What I learned from Revisits

In general,

1. Revisit/second look weekends are like “prefrosh” weekend except with more alcohol and clubbing. Pack appropriately.

2. Don’t be that guy who wears a full suit and tie at the business casual dinner. But then again, don’t sweat the dress code too much – there will be a whole spectrum of fashion choices, particularly among guys.

3. Bring extra pants/shoes. It may rain (or flood like it did two weekends ago in St. Louis).

4. It may begin to feel a bit uncool if you admit you’re set on going to that school you’re visiting, since it feels like almost everyone else professes to be “unsure,” as if they have better choices regardless of whether that’s true.

5. Have a good time, but if you’re commuting from home to the med school for the revisit/second look weekend, don’t feel bad if you feel like you just want to go home at 11 instead of partying it up until 2am with your “new best friends.” College is not over yet for me and relationships in college are something I want to put effort into right now rather than prematurely yearning for the next 4 years when I’ll be stuck with these new kids.

6. There will be some awkward kids. There’s nothing you can do but (1) hope really hard that they make that difficult choice to go to another school or (2) admit that the class is probably big enough that you won’t have to see them much and (3) see it is an opportunity for your class to unite over your distaste for a few of its members. The latter phenomenon is sometimes very apparent in M1 classes.

7. Some schools throw much better revisits than others (better meaning more enjoyable or more informative). Schools have different styles: WashU partied a lot more than HMS for example, but WashU didn’t have enough panel sessions. Stanford apparently had too many panel sessions.)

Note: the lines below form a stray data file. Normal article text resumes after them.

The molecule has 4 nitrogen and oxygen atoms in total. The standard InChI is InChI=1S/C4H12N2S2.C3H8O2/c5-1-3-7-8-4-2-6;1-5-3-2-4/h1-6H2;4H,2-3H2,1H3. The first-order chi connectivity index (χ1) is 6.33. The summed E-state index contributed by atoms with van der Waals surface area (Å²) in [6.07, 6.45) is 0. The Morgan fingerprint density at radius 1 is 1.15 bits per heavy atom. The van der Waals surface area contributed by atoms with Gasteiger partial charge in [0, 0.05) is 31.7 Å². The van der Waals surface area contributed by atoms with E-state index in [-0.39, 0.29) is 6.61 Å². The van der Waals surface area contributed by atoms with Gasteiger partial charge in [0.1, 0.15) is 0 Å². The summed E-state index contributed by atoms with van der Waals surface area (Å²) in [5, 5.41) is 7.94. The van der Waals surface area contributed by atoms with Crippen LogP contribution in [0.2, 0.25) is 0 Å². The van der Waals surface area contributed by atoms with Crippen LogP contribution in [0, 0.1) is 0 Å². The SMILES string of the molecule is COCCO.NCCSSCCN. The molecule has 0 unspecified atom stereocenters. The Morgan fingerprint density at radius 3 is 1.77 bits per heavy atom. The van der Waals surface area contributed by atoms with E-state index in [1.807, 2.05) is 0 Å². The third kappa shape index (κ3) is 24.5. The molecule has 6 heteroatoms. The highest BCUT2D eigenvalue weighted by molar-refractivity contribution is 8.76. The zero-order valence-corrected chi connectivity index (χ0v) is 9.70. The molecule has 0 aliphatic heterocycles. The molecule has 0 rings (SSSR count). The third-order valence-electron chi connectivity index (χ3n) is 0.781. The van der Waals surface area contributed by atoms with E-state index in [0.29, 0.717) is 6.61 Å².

8. TALK TO MS3’s or HIGHER. The first thing that comes out of their mouths is too often “MS1’s don’t know shit” or some variation thereof. Ask about hospitals, clinical years, Step 1, etc.

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What question should I address next?

This guy is my hero. He takes a quantitative data-driven look at the Hunger Games, finding that Gamemaker scores are “better predictors of survival time than whether a tribute is a volunteer, a Career, male or female, or forms an alliance.”

His level of analyses is what I aspire to on this blog.

I’m hungry for data.

Geographical distribution of 2012 match lists

The geographic diversity of a school’s match list indicates the extent to which the school enjoys a wide reputation and/or draws/places students from different areas of the country. One would not call a medical school ‘national’ if the vast majority of its graduates go to residency programs in its own state and the surrounding region.

I organized several 2012 match lists into geographical area. I limited the lists to only the PGY-2/categorical positions. I ignored non-match post-graduation plans, like a research post-doc, McKinsey, or residency abroad. A few judgment calls were made in order to fit everything into four geographical categories: Arizona and Kentucky were south, Utah and Colorado were west, Minnesota and Nebraska were midwest, Virginia was south but DC was east (aka northeast).

Since matching to one’s home institution confounds geographical influence so much, I took home matches (“inbreeding”) out of the denominator for the four geographical region calculations. The rate of inbreeding is the bottom row.

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